John Hitchcock has owned Parts Unknown: the Comic Book Store at 906 Spring Garden Street for the last two decades. August has already seen several big comics related events in Greensboro with more coming when September brings Greensboro ComiCon. But the 28th anniversary of the Little College Hill Comic Shop that Could shouldn’t be forgotten amidst the four-color hoopla.
Living close by, I’ve visited John Hitchcock’s store almost every week for the past two decades. In 2014, when leukemia left me with crushing medical bills and the inability to concentrate on anything longer than a 32-page comic, Hitchcock gave me my monthly books for free until I was well and back at work.
This past weekend saw the first of two sales Hitchcock is having in honor of his store’s anniversary.
“We opened up at Cotton Mill Square back in 1989,” Hitchcock said as we watched a customer in an oversized paper mache Joker head navigate his front steps. “We’ve been in this location for about 20 years. I’ve always loved the area. It’s got a real ‘60s kind of vibe. Everybody seems to be real nice. The college kids keep you on your toes, keep you fresh, with a lot of new blood coming in and out.”
Twenty-eight years ago, Hitchcock had been selling comics at a store downtown when he decided to invest his own money in his own place.
“I’ve always had a passion for comic books,” he said. “I started collecting them when I was 10 years old and am still collecting then now, 50 years later.”
Hitchcock said his favorite comic book creator would have to be Alex Toth because the late artist is known not only for his expressive line and masterful story telling, but his designs for Saturday morning animation.
“Alex and I became friends in 1981,” Hitchcock said. “I saw his address in the Comics Buyers Guide, a great trade magazine I wish still existed. I wrote him a letter, and he sent me back this incredible card. I wrote him another letter and he was really excited that I was approaching him as a storyteller and talking about the nature of story telling. Everybody into comics knows Toth’s stuff, but also the animation designs, his work on Space Ghost, The Herculoids, Josie and the Pussycats, practically everything Hanna-Barbera ever did. I was so attracted to the genius of the guy.”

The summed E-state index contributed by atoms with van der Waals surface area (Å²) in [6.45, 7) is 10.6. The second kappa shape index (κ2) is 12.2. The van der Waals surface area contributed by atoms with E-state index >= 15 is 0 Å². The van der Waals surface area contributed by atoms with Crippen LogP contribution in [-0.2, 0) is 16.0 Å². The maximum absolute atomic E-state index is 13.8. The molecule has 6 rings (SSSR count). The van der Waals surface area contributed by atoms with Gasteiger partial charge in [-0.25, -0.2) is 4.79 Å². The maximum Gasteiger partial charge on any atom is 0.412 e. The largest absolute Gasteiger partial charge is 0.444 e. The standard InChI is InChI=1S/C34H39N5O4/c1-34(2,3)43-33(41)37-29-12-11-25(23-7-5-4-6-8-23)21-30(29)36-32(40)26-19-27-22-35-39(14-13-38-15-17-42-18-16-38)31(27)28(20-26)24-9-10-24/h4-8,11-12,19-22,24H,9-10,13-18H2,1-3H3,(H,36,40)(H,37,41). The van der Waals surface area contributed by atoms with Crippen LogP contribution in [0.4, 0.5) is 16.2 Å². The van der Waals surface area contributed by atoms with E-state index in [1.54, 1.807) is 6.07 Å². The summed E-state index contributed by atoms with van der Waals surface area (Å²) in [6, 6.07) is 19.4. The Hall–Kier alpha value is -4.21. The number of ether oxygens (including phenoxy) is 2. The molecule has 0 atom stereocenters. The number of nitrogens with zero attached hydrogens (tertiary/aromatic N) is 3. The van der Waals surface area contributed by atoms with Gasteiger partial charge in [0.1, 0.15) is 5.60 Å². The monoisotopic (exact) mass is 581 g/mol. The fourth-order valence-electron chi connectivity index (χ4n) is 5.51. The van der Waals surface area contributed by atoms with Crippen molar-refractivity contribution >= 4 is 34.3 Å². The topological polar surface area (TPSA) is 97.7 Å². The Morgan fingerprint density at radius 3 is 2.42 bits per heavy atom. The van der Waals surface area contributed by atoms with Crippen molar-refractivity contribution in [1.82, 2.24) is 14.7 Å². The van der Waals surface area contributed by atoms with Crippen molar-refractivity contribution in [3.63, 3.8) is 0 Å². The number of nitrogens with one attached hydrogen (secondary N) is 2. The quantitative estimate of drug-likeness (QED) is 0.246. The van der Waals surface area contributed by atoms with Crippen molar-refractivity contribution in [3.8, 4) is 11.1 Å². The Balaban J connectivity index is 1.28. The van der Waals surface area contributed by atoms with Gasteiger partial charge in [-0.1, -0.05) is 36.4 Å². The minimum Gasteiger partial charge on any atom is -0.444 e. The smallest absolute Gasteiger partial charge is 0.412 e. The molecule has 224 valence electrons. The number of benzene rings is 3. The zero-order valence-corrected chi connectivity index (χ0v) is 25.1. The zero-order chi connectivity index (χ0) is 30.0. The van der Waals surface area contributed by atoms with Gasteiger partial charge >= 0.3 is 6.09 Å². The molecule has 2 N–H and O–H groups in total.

They were friends until Toth’s death in 2006, but before the two collaborated on a book called Dear John: The Alex Toth Doodle Book. That book, which was nominated for the industry’ Eisner Award, included not only Toth’s unpublished sketches, but the artist’s incisive and sometimes devastating insights from their 25 years of correspondence.
Alex Toth didn’t live to see a printed copy, but John said he approved the final draft.
“At the San Diego ComiCon, I was able to give copies to his four kids, and they were thrilled with it,” he said. “The vast majority of the money we made selling the book went to a scholarship in Alex’s name in Minnesota with his oldest son Eric. I feel really honored to say I was his friend. I was in a documentary on his life that was put out on the Space Ghost DVD as an extra. Now there are multiple coffee table books on Alex and his genius is widely recognized.”
Dear John is not Hitchcock’s only work as an author. “My next book is going to be The Stories,” he said. “It’s about working in the comic book field and knowing the artists, the writers and editors, about talking to them, cutting up with them, joking with them, because that’s the first stuff in history that disappears.”
John has also written Front Row, Section D, about professional wresting from the ‘60s to the ‘90s.
“Double A, Arn Anderson the Enforcer,” Hitchcock said of his favorite wrestler. “He might not have been the greatest of all time – that was Rick Flair – but he was my favorite. He would always shout out ‘Hey, Greensboro!’ whenever he saw me in the audience.”
Parts Unknown: the Comic Book Store will be having a second sale on the weekend of Aug. 18-20. From now until the end of the month, anyone who comes into the store and mentions Yes! Weekly will receive a 10% discount.
Ian McDowell is the author of two published novels, numerous anthologized short stories, and a whole lot of nonfiction and journalism, some of which he’s proud of and none of which he’s ashamed of.